And on that note, I think I should go to bed. Because I have a feeling my new son may not comply with that fantasy!

Kristen blogs at Rage Against the Minivan where she writes about being mom of four children within four years via birth and adoption.

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Let me introduce myself. Russ and I are the parents of twelve children by birth and adoption, and sometimes more through foster care. I'm the creator of One Thankful Mom which has been as much of a gift to me as to my readers. In 2011 I became a TBRI® Pracitioner* and have lived and breathed connected parenting ever since. I'm deeply honored to be the co-author, together with the late Dr. Karyn Purvis, of The Connected Parent; it is her final written work. I love speaking at events for adoptive and foster parents. I'm also the co-founder of The Adoption Connection, a podcast and resource site for adoptive moms. I mentor and encourage adoptive moms so you can find courage and hope in your journeys of loving your children well.


  1. Sara
    January 7, 2011

    What a blessed adventure! We never wanted a minivan either, but had one handed down to us. It wasn't until after our first adoption conference that my husband accepted it…."Let's fill it up!" were his words.

  2. kristen
    January 7, 2011

    Wow! Kristen-your family life sounds exhausting but totally worth it! so nice to "meet" you!

  3. Kim
    January 7, 2011

    I'm sure you'll figure it all out (and then we can learn from you when you post about it later!), but at least regarding the name thing, I hope I can encourage you. Our one son has a name that is just simply not phonetically easy in English. But we kept it anyway, and even though people mispronounce it constantly, he is very proud of his name and his heritage, and that it is the name his first mama gave him. So however you work out Kembert/Kembe/Kembay's name, that you're considering his feelings in the process of trying to preserve it will speak to him later, I'm pretty sure.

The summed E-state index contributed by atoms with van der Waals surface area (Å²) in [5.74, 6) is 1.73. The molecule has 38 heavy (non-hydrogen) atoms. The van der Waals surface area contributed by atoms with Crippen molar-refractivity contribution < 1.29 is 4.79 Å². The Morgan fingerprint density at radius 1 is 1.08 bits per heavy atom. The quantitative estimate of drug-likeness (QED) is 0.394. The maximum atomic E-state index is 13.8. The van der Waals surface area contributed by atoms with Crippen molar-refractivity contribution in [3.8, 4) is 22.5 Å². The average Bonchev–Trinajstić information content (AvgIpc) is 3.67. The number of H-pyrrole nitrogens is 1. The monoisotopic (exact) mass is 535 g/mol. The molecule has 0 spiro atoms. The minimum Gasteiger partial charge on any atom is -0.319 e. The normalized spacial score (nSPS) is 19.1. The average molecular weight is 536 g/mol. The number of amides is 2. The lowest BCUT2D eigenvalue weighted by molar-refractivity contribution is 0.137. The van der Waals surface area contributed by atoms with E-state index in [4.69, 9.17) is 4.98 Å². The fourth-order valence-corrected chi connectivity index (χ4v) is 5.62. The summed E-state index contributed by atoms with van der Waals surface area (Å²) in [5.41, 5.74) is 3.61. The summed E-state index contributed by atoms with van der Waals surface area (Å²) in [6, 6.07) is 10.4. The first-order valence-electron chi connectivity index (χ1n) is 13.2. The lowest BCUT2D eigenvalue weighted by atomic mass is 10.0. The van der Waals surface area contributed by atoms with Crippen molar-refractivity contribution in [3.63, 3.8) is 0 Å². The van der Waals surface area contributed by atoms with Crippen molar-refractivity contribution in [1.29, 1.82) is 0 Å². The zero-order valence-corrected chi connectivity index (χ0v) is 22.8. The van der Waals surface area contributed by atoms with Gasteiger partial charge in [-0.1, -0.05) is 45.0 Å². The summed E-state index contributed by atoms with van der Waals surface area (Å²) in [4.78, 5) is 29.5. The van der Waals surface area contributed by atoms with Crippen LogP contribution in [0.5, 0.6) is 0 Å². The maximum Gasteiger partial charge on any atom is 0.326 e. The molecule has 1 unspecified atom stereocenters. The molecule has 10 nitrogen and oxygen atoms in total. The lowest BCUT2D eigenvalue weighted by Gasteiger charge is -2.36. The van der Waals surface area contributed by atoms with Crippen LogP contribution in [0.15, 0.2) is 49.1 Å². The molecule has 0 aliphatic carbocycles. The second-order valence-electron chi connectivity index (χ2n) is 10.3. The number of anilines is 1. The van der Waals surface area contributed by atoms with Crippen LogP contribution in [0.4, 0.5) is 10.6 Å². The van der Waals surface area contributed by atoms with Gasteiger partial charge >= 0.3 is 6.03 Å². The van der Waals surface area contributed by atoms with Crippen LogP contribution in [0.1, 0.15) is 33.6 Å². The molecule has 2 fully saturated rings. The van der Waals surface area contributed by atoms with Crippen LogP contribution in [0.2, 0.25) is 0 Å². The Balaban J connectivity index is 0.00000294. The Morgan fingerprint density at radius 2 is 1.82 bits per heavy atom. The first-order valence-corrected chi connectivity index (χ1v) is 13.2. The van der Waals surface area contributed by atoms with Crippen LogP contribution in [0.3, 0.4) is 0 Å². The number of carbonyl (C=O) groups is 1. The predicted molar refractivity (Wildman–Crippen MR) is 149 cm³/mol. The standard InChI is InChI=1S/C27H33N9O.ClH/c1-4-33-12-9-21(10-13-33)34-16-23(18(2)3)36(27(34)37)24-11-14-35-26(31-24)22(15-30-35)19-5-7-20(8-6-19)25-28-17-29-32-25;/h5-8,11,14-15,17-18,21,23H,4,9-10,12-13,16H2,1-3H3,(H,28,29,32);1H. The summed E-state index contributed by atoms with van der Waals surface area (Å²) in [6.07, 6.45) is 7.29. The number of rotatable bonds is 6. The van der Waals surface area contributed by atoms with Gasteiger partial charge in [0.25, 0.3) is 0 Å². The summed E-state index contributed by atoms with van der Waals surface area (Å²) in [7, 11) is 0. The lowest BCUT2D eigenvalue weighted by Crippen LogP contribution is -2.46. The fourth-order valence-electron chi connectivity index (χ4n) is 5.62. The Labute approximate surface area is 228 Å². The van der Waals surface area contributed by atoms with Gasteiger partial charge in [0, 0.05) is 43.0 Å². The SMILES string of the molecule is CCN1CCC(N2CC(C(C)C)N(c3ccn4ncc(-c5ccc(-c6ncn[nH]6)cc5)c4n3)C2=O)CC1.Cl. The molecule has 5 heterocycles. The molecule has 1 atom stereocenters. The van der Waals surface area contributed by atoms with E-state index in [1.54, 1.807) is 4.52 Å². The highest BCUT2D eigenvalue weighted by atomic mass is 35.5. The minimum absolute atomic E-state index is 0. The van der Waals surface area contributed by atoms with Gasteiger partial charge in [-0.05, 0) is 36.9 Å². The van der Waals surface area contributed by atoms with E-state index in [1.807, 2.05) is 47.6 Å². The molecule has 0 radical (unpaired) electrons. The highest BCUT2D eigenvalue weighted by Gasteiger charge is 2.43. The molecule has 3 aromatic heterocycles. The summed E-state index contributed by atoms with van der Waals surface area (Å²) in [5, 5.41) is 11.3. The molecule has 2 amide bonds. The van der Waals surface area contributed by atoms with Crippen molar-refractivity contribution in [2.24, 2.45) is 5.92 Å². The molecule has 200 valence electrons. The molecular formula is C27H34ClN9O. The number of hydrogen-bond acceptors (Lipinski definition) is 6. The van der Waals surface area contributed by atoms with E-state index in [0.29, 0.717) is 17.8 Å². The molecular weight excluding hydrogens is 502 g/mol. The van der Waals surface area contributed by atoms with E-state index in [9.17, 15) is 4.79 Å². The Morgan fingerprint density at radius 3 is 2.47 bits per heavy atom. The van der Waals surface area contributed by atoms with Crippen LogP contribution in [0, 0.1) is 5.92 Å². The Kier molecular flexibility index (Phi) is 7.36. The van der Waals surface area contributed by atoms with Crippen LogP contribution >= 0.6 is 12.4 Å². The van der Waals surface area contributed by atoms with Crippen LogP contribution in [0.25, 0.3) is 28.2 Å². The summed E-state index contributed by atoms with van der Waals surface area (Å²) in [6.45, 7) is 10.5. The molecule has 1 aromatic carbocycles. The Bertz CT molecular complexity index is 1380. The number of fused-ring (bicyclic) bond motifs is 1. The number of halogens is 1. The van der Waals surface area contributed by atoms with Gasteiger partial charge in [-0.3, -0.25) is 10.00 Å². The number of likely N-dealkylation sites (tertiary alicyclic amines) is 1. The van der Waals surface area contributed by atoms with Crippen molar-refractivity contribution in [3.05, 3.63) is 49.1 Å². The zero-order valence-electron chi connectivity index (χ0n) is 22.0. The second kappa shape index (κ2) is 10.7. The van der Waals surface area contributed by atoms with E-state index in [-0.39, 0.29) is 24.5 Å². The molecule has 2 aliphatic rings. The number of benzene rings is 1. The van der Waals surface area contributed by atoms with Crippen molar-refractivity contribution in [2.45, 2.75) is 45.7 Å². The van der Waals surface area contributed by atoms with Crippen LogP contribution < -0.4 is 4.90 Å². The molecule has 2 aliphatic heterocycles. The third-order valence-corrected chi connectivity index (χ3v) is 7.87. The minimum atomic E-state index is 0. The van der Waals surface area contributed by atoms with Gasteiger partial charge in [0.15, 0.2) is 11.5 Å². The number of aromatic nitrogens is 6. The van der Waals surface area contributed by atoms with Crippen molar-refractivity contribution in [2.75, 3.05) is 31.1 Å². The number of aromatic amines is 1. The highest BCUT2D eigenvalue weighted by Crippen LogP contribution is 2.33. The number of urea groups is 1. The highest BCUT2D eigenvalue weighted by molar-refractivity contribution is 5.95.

4. Kristen Howerton
    January 7, 2011

    We kept it! We spell it Kembe, but the pronunciation is as close an estimation as we can get. I'm really glad we kept his name.

  5. Jen
    January 8, 2011


    we met at T4A (we are the ones w/ 10 children from No. Cal). I TOTALLY know about Degaje! but I didn't have a term for it until now~

    on the health insurance, try going in and applying for Healthy Families (you can do it online even). . . basically, they don't "ask" about the citizenship. . . you just put in his name and your info and send it in. It is VERY affordable coverage.

    We'll be praying for you.

  6. underneaththestretchmarks
    January 8, 2011

    Kristen, we are soul sisters. I have four kids in four years (4, 2, 1 and 6 months) one via adoption and the last six months of my life with adjusting have been CRAZY. One of them was in then hospital for over four months and my husband literally had to take a leave of absence from work for two months it was so hard. I feel like just now we are coming out of the fog.

    I love your blog and have been a fan for awhile. I like the idea of not changing his name personally. It's his identity, ya know? Spelling and a little pronunciation to help Americans sounds like a great balance.

    Congrats on being together, keep clawing for air, and remember, it always gets worse before it gets better…
    Thanks for sharing.

  7. underneaththestretchmarks
    January 8, 2011

    degaje (I thought when I saw the post title it was about ballet. any dancers out there also saw this and thought the same thing?)